Firefighting in Hampshire County is done by volunteers, supported by taxpayers through a fire levy for more than 30 years. The levy is up for a vote again this fall.
What would happen if it fails to pass? Fire departments would begin to close, fire chiefs predict, beginning with the smallest — the ones that lack local businesses to turn to for support, and sit far off main routes where fundraising is difficult.
“Bankrupt,” says Capon Springs Fire Chief Gerald Brill, when asked what failure of the levy would mean.
Levels Fire Chief Ronald Watson’s company is threatened too. He points out homeowners and businesses will feel the pain too, in the form of “extraordinary” increases in fire insurance rates, which are based on the distance to the nearest fire station.
Fire departments depend on levy funds to help pay the bills — though they never actually see the money. The funds remain in the county clerk’s office, to which bills are submitted that must be approved by the county clerk as legitimate expenses before being paid.
A state surcharge on fire and casualty insurance policies provides some additional income to volunteer fire departments, similarly restricted in use. An annual audit assures this money also is properly spent.
The departments supplement these sources of income with their own fund-raising, though this year such activities have been curtailed or shut down entirely due to COVID-19 restrictions.
Firefighting is expensive, and the money does not go far. Chief Watson complains that “anything with fire or EMS attached to it, it’s double or triple the cost. Everything has to be up to national standards.”
The volunteers must meet the same standards as paid firefighters in wealthier government-funded fire departments. If the fire marshal catches them cutting corners, he can shut the fire department down.
The turnout gear firefighters wear is so expensive that Levels can only afford 2 new sets a year, and the standards require replacement every 10 years — or sooner, if damaged by fire. They need the best gear on the market, Chief Watson points out, adding “It’s people’s lives.”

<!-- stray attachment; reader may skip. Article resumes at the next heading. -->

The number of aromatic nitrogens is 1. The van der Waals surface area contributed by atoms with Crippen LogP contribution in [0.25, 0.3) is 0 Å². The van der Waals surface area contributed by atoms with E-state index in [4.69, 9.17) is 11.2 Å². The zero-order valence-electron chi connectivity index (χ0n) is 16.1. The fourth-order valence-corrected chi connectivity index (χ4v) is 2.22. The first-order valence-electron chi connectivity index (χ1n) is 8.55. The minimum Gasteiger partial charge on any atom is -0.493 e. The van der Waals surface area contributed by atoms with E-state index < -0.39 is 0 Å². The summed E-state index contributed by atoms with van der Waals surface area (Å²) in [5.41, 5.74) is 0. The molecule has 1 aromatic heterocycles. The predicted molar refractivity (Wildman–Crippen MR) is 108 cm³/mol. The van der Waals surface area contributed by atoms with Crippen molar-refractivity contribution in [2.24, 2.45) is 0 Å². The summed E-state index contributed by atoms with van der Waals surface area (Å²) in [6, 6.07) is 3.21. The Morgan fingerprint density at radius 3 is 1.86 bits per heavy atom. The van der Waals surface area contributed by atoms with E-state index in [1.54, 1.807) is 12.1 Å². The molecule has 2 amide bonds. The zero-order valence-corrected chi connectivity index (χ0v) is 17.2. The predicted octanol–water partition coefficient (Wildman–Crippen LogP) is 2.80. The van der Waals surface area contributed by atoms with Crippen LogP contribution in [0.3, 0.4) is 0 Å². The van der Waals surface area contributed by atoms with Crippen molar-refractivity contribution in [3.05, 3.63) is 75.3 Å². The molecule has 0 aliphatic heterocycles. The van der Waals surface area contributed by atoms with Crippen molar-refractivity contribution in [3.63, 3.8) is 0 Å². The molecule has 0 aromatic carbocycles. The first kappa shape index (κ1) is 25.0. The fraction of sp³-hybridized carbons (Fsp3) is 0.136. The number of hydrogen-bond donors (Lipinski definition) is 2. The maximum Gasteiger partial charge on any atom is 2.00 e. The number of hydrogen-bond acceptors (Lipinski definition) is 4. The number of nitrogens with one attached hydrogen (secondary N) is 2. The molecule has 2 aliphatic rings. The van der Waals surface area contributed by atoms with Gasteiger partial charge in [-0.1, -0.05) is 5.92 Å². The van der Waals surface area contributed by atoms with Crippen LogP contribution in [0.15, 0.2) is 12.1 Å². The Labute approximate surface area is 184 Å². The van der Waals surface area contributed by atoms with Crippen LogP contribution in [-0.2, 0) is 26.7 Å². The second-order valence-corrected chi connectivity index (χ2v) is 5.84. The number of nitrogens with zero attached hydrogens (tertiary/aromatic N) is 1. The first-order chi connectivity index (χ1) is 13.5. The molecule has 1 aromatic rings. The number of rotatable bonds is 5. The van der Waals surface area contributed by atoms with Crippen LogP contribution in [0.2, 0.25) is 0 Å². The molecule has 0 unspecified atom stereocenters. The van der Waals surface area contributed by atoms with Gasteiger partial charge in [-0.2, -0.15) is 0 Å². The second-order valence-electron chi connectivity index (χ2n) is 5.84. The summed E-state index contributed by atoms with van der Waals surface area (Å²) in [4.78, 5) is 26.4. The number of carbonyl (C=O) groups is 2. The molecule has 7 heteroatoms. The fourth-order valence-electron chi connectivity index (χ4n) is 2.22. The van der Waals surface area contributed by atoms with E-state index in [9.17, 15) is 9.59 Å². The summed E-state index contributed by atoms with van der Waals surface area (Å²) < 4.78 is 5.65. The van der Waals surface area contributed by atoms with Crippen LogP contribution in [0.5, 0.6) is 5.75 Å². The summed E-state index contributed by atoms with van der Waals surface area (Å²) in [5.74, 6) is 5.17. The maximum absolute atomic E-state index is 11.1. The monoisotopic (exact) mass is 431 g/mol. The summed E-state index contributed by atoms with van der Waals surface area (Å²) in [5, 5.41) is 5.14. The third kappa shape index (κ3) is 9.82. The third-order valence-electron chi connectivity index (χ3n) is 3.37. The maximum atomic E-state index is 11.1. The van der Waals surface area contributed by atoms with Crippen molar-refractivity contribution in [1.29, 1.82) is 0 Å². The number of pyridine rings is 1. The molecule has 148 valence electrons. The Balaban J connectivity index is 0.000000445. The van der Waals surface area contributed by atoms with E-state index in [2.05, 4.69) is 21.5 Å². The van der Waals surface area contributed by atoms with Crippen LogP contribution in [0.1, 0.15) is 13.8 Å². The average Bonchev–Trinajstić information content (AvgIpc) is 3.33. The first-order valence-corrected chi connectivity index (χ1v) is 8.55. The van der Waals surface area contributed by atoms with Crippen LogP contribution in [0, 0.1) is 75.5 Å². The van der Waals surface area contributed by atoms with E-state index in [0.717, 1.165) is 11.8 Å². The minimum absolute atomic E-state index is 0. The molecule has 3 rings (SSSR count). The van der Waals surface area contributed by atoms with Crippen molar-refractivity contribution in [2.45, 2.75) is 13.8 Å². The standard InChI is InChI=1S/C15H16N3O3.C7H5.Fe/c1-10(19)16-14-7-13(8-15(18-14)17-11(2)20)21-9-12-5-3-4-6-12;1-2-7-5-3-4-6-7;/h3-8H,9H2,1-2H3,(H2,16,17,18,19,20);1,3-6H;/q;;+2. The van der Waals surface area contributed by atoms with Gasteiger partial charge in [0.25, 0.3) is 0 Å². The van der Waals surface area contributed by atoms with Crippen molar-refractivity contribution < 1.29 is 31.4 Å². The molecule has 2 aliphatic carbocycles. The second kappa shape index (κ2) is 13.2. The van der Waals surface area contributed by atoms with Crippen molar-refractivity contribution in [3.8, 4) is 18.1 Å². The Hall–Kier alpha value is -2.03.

Most volunteer fire departments rely on used vehicles — all they can afford. Just the cab of a custom truck costs $100,000, says Chief Watson, and a new 50-foot ladder truck costs $600,000-$750,000.
Even used vehicles are expensive. Capon Springs dedicates their state insurance fund money to truck payments, leaving other expenses to be covered by the levy and fund-raising.
The volunteers save money where they can. Levels saved almost $200,000 over the cost of new vehicles by refurbishing 2 used pick-up trucks, one a brush truck built from a 1998 pick-up updated with a 2013 chassis, and the other their EMS assist vehicle, outfitted to carry their vehicle extrication tool (popularly known as the “jaws of life”).
The trucks are driven a lot — responding to calls of other departments as well as to nearby fires. Firefighting takes a lot of trucks because volunteers are scarce. Some trucks arrive with just the driver, or the driver and one passenger, says Chief Watson.
Gas is a big expense. Fire truck gas mileage is in the single digits. Chief Watson laughs and says “we used to get miles to a gallon, and now it’s gallons to the mile.”
Insurance is costly too — $18,000 a year for Levels plus another $3,000 for workmen’s compensation insurance required by the state. To these expenses, add truck maintenance and servicing, maintaining and heating the fire station, staff training, and annual testing of equipment.
All they ask from the rest of us is to keep the fire levy in place, helping them pay the bills and keep the lights on.
And if the levy fails?
“Taxpayers have to understand what’s going to happen — we’re going to need paid firefighters,” Chief Watson says, though adequate financial support for the volunteers may at least delay this a while.
Still, he believes it is coming — “better be planning on it,” he says.
What’s lousy for the wildlife may be good for hunters this fall.